1Evacuation Alert East of the Fraser River to South of Chimney Lake | Evacuation Alert East of the Fraser River to South of Chimney Lake Read More
2Evacuation Alert - Anahim Lake and Nimpo Lake Area #4 | Evacuation Alert - Anahim Lake and Nimpo Lake Area #4 Read More
3 Evacuation Alert - West Fraser Road Area | Evacuation Alert West Fraser Road Area Read More
Evacuation Order Kleena Kleene Area #4 | Evacuation Order Kleena Kleene Area #4 Read More
Evacuation Order Tatla Lake Area | Evacuation Order Tatla Lake Area Read More
Kluskus, Blackwater, Clisbako, Nazko Area Expansion #1 Evacuation Order | Kluskus, Blackwater, Clisbako, Nazko Area Expansion #1 Evacuation Order Read More
Description: Blueweed was introduced into North America from Africa as an ornamental and is now found across Canada and the United States. It has a large taproot and multiple lateral roots with a large flower spike that may reach to 80 cm.
Type: biennial forb
Habitat & Impacts: This species is found in a wide range of dry sites but prefers areas with dry, coarse soils, particularly those of limestone origin. Blueweed is not palatable and decreases quality of rangelands and pastures.
Method of Spread: Blueweed reproduces exclusively by seed. Seed production is moderate with up to 2,800 seeds produced per plant. Seeds can remain viable in the soil for several years. The seed may stick to clothing, hair or feathers.
Location: within City of Quesnel, as well as surrounding side roads. Major site at the Hanson gravel pit near Quesnel with scattered sites along highway 97 between Quesnel and Alexandria. Isolated sites exist in Churn Creek, Dog Creek, Gustafson Lake, and Bella Coola Valley. Prevalent south of the plan area in the Thompson Nicola Regional District.
Mechanical: Repeated cutting of blueweed plants prior to flowering can reduce seed production, but is less effective at killing older plants. Hand pulling can be effective on small infestations as the long taproot can be removed intact. Blueweed does not usually survive repeated cultivation.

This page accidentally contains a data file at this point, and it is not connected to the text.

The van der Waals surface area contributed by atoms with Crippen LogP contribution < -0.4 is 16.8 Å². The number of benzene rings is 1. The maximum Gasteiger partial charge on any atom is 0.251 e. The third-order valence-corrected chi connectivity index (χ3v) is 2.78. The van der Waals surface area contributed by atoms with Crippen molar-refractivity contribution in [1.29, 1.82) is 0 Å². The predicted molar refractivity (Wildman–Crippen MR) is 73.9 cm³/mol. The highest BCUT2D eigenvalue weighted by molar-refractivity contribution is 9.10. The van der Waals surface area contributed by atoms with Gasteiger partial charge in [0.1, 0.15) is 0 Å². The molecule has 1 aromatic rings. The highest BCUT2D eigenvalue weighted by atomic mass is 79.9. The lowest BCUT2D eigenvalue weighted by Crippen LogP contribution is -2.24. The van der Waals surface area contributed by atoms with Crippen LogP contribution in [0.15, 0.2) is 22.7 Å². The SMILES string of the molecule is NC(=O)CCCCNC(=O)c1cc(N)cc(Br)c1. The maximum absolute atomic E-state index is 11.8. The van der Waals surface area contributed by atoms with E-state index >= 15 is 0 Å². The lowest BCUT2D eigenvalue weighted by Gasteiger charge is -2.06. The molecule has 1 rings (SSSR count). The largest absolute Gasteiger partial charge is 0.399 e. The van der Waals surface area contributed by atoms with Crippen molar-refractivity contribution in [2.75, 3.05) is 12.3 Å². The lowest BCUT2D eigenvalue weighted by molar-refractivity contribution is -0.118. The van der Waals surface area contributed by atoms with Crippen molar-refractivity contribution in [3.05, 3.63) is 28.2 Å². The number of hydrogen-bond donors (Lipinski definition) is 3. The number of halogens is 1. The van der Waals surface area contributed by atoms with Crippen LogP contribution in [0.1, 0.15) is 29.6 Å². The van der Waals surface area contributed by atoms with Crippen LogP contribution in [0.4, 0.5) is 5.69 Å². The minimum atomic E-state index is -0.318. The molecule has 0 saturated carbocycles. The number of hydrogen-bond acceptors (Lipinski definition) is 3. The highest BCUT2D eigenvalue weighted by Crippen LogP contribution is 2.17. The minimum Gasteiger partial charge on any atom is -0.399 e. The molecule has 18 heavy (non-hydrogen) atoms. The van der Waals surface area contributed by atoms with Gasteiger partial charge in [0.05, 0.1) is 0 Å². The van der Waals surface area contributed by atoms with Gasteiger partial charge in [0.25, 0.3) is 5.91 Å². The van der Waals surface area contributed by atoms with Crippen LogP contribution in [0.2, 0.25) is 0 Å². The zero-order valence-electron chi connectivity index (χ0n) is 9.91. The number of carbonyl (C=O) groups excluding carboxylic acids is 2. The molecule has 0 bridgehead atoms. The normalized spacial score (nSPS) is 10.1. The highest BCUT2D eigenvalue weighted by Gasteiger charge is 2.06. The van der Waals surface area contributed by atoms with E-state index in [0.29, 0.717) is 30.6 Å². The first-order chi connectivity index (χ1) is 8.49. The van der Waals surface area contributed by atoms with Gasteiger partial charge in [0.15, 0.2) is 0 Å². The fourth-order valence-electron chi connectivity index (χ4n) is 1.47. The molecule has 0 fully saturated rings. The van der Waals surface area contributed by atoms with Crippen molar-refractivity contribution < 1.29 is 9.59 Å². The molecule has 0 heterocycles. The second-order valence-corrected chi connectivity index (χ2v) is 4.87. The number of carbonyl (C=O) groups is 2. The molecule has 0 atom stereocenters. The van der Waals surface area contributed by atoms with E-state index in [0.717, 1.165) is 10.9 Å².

Chemical: Several chemicals are recommended for Blueweed:
• 2,4-D can be applied in spring or early autumn for short-term control. Fall treatment is more effective than spring treatment.
• Glyphosate can be used for short-term control in non-vegetated areas. Glyphosate is not recommended for use in areas where desirable perennial vegetation occurs.
• Picloram provides long term, residual control.
• Clopyralid is effective at high rates and is recommended for use under or near conifers.
(Invasive Plant Council of BC, 2008)
Biological: There is no biocontrol currently available for blueweed.
CCCIPC Priority & Treatment Strategy: Priority 2 (containment) in North Cariboo, and Priority 1 (new invader) in the rest of the region. Blueweed is considered a priority invasive plant in the Cariboo Chilcotin Coast due to the serious implications for rangeland productivity in areas where it is well established. Blueweed occurrence is minimal in the Cariboo Chilcotin Coast, and continued control by management agencies will aid in preventing blueweed from becoming more widespread in the area.
Local Level - hand pulling small infestations
Landscape Level - chemical control for larger site
Invasive species profile taken from the Cariboo Chilcotin Coast Invasive Plant Committee Invasive Plant Regional Strategic Plan
Page last modified: March 15, 2017 09:36:29 PDT